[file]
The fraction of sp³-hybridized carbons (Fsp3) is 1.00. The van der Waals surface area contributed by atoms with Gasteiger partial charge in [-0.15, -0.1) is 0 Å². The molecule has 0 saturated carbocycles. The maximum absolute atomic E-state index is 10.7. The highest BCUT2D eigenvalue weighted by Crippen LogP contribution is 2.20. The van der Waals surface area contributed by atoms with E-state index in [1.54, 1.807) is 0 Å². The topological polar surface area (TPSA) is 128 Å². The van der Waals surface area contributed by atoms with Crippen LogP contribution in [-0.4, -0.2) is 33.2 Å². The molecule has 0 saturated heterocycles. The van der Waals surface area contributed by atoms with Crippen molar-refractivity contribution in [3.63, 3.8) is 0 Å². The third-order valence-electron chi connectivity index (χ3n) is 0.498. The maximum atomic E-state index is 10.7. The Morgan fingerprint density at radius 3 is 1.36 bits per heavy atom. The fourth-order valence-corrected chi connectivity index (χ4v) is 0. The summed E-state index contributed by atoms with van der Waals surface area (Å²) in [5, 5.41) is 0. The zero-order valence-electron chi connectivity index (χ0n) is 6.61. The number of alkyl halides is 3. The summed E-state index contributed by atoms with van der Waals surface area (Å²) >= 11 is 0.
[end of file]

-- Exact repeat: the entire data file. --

The fraction of sp³-hybridized carbons (Fsp3) is 1.00. The van der Waals surface area contributed by atoms with Gasteiger partial charge in [-0.15, -0.1) is 0 Å². The molecule has 0 saturated carbocycles. The maximum absolute atomic E-state index is 10.7. The highest BCUT2D eigenvalue weighted by Crippen LogP contribution is 2.20. The van der Waals surface area contributed by atoms with E-state index in [1.54, 1.807) is 0 Å². The topological polar surface area (TPSA) is 128 Å². The van der Waals surface area contributed by atoms with Crippen LogP contribution in [-0.4, -0.2) is 33.2 Å². The molecule has 0 saturated heterocycles. The van der Waals surface area contributed by atoms with Crippen molar-refractivity contribution in [3.63, 3.8) is 0 Å². The third-order valence-electron chi connectivity index (χ3n) is 0.498. The maximum atomic E-state index is 10.7. The Morgan fingerprint density at radius 3 is 1.36 bits per heavy atom. The fourth-order valence-corrected chi connectivity index (χ4v) is 0. The summed E-state index contributed by atoms with van der Waals surface area (Å²) in [5, 5.41) is 0. The zero-order valence-electron chi connectivity index (χ0n) is 6.61. The number of alkyl halides is 3. The summed E-state index contributed by atoms with van der Waals surface area (Å²) >= 11 is 0.